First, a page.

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Manila Police Probe Kidnapping of Chinese Casino Worker

Basilio Sepe
Manila
2019-12-11
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Employees of the Solaire Manila Resort and Casino in Manila check gaming cards during a media day ahead of the grand opening of the U.S. $1.2 billion casino, March 14, 2013.
Employees of the Solaire Manila Resort and Casino in Manila check gaming cards during a media day ahead of the grand opening of the U.S. $1.2 billion casino, March 14, 2013.
AFP

Police in Manila said Wednesday they had identified a Chinese casino worker’s husband among persons of interest in her kidnapping, which was caught on a video that has gone viral online amid a reported uptick in abductions of Chinese nationals in the Philippines.

The victim, Zhou Mei, a 28-year-old manager employed by a Philippine Offshore Gaming Operator (POGO), was seen being forced into a van in the Makati financial district on Monday, police said.

She was with two males described as Chinese who herded her into the vehicle, according to Maj. Gideon Ines Jr., the head of the Makati police’s investigations unit.

Authorities have identified Mei’s husband, Chen Tangbin, whom they had interviewed earlier, and another man, Zhu Jianwei, as persons of interest. Both men are Chinese nationals.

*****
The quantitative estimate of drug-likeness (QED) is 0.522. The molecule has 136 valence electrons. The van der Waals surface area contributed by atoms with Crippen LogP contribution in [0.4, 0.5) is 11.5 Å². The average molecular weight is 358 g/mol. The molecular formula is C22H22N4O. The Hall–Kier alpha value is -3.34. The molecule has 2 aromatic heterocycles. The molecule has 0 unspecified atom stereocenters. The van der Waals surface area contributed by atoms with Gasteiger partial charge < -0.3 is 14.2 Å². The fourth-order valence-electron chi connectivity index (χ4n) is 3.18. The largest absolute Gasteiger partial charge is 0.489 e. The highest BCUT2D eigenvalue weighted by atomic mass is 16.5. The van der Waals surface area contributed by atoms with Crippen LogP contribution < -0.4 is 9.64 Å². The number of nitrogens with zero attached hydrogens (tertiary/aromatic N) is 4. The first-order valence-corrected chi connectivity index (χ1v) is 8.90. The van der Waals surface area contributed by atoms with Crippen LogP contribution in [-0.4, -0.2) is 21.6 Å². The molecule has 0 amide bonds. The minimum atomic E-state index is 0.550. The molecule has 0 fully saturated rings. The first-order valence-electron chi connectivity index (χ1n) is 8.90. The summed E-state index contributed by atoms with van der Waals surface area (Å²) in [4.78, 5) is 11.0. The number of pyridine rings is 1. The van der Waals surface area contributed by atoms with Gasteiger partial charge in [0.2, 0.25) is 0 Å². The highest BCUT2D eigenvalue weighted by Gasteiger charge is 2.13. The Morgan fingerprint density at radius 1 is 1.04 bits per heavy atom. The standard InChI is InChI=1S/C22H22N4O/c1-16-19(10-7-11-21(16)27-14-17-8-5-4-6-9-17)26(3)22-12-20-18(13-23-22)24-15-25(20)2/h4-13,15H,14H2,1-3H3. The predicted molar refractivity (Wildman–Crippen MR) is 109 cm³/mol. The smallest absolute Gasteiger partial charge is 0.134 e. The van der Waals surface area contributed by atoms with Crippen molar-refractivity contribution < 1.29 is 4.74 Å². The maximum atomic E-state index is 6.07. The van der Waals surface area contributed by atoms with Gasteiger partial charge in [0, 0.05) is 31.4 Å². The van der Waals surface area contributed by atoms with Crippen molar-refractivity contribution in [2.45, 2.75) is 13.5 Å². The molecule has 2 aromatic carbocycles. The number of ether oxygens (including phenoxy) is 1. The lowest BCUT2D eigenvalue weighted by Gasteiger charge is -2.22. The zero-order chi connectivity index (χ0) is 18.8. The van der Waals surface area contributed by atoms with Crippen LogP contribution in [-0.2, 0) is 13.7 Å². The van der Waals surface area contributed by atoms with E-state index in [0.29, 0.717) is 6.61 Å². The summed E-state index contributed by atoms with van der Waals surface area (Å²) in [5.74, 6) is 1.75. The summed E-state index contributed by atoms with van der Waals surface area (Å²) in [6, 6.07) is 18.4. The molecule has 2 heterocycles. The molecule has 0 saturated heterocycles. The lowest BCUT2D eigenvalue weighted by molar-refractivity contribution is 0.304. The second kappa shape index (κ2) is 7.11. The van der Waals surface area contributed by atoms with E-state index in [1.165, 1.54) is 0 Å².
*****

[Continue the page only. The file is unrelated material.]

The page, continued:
Investigators are looking into a possible tussle over a deed of sale between the couple and another Chinese man as a possible motive for Mei’s abduction.

“We heard a lot of lies from the husband. There were inconsistencies with what he said transpired, that’s why he became a person of interest. This includes his friend [Zhu] who could have been inside that van,” Ines said, referring to an initial interview with Chen Tangbin.

The husband was asked to report for another interview with police on Wednesday, but he did not respond to their messages summoning him to the station, CNN Philippines quoted Ines as saying.

With an increase of crimes involving Chinese nationals, Abigail Binay, the mayor of Makati, ordered the suspension of the issuance of permits for POGO operators.

“I have ordered greater police visibility to ensure the safety and protection of all Makatizens, including foreign nationals who work and conduct business in the city,” Binay said in a statement on Tuesday.

“I have directed the Makati police chief to stay on top of the follow-up operations and give immediate updates. All leads are being pursued to immediately identify the suspects, locate their whereabouts and apprehend them, and safely rescue the victim,” Binay added.

According to the Philippine news website Rappler, the number of abductions of Chinese nationals in the Philippines has jumped this year. Fifty-eight Chinese have been abducted in 2019 compared with 34 in 2018, Rappler reported, citing statistics from the national police’s Anti-Kidnapping Group.

Based on records from the Philippine Bureau of Immigration and Department of Labor and Employment, nearly 200,000 Chinese nationals work in the country. They are mostly employed by POGOs and other online casinos, which cater to Chinese nationals but are prohibited in China.

However, the influx of Chinese workers into the Philippines has been criticized by nationalist groups who complain that their presence is causing social problems, such as soaring rental rates for office and commercial properties.

Earlier this year, Philippine Defense Secretary Delfin Lorenzana even suggested that casinos known to employ Chinese citizens could be used as a cover by Beijing to spy on Philippine military and security installations located near the gaming businesses.

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